TALLAHASSEE — The Florida Department of Health (DOH) celebrates the positive impacts that the Newborn Screening (NBS) Program has made in the state during Newborn Screening Awareness Month. This public health program identifies newborns who may have (a) genetic, metabolic or other congenital condition(s) that may not be apparent at birth.
“The NBS Program is a vital, proactive tool parents can use to protect their newborns from certain medical conditions,” said Lieutenant Governor Jeanette Nuñez. “This important resource saves lives and continues to be one of the most successful public health initiatives in the nation.”
“We are committed to ensuring all babies born in Florida have the best start in life,” said State Surgeon General Dr. Scott Rivkees. “The Newborn Screening Program tests for more than 55 conditions, allowing newborns to get the interventions they need in order to increase their chances of a healthy life.”
“Newborn screening is a highly successful public health program administered by Children’s Medical Services (CMS), that identifies rare metabolic, endocrine or other congenital disorders that may not be apparent at birth and assures early detection, management and follow-up for those affected. Starting in 1965 with newborn screening for Phenylketonuria (PKU), the Florida Newborn Screening Program now celebrates 55 years of quiet, behind the scenes success,” said Deputy Secretary for Children’s Medical Services Dr. Robert Karch.
The goal of the NBS Program is to screen, identify, diagnose, and manage newborns at-risk for conditions that, without detection and treatment, can lead to permanent developmental and physical damage or death. With appropriate and timely treatment, newborns identified will have the opportunity to grow and reach their potential.
Each year, approximately 225,000 babies are born in Florida and 700 of those newborns have an identified condition that is detected through newborn screening. With a prompt screening, treatment can be initiated in the first few weeks of life, successfully treating many newborn conditions, such as Phenylketonuria (PKU), sickle cell disease, and cystic fibrosis.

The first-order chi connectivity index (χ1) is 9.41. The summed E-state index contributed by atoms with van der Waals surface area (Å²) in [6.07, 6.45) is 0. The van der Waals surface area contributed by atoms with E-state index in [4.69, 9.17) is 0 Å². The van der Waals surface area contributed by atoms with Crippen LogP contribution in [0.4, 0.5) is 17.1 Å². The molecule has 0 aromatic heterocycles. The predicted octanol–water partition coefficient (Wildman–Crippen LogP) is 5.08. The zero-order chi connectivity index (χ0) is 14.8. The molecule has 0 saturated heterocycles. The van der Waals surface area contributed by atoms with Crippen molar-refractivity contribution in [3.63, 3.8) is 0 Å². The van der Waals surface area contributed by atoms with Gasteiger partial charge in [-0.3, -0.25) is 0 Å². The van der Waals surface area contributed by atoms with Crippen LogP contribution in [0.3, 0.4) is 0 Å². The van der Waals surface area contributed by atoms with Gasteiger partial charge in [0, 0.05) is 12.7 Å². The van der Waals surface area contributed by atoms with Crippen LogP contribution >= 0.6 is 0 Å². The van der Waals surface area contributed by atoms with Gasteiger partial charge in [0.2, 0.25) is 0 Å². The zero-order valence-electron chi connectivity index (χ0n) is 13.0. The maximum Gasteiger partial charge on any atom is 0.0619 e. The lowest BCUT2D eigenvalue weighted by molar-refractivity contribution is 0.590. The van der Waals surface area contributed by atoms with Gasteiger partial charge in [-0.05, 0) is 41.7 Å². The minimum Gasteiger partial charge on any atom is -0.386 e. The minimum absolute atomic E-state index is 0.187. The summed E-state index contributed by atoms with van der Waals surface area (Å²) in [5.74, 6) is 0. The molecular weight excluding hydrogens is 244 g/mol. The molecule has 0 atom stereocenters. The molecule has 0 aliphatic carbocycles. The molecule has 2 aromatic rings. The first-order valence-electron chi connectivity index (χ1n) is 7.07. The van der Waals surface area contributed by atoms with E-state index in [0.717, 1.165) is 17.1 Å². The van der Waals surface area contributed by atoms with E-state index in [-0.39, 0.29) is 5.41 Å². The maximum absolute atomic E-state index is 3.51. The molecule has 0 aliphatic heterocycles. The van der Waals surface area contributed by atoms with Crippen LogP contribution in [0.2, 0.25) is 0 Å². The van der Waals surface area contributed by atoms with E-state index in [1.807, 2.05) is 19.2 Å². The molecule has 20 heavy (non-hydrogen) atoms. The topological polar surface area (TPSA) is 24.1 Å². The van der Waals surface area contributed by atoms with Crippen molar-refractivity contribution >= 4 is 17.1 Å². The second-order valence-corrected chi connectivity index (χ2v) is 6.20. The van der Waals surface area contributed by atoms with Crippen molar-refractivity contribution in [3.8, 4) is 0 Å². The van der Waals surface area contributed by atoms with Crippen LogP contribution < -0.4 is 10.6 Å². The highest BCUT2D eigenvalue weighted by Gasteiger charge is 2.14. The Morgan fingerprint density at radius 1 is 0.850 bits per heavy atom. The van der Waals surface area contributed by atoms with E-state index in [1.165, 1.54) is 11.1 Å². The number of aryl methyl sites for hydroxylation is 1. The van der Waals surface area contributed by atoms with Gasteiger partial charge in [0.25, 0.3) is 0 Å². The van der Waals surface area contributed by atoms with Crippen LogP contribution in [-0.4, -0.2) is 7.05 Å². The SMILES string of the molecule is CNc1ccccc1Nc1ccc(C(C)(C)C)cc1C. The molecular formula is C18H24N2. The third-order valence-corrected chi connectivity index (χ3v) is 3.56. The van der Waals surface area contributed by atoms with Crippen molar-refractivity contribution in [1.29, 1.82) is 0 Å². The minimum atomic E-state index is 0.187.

The newborn screening process in Florida includes the bloodspot, hearing, and pulse oximetry screenings. A few drops of blood are drawn from the newborn’s heel 24 to 48 hours after birth, and tests for hearing loss and critical congenital heart defects (CCHDs) are conducted before the newborn leaves the hospital. The hospital sends the blood sample to the Bureau of Public Health Laboratories in Jacksonville, which screens more than 1,000 blood samples per day. If a positive screen is detected, parents will be notified immediately, and follow-up testing will be done.
The Florida Newborn Screening Panel includes 35 conditions recommended by the United States Department of Health and Human Services, as well as 22 secondary conditions. In February 2020, Florida added screening for two Lysosomal Storage Disorders, and added another for Spinal Muscular Atrophy (SMA) in late spring.
According to the Centers for Disease Control and Prevention, newborn screening is one of the top public health achievements in modern history. Newborn screening continues to expand as more conditions are being recommended to the national panel.
Since 2000, National Newborn Screening Awareness Month is observed to educate about newborn screening and its detectable conditions, as well as steps parents can take to ensure results are reported promptly. Some tips include:
• Choose a primary care provider or pediatrician before birth, along with providing the birthing facility with the doctor’s contact information. This information will save time if your baby needs medical attention from a specialist.
• Make sure contact information, such as phone number and address, are up-to-date and provide the hospital with a name and phone number of an alternate contact person.
For more information, go to www.floridanewbornscreening.com.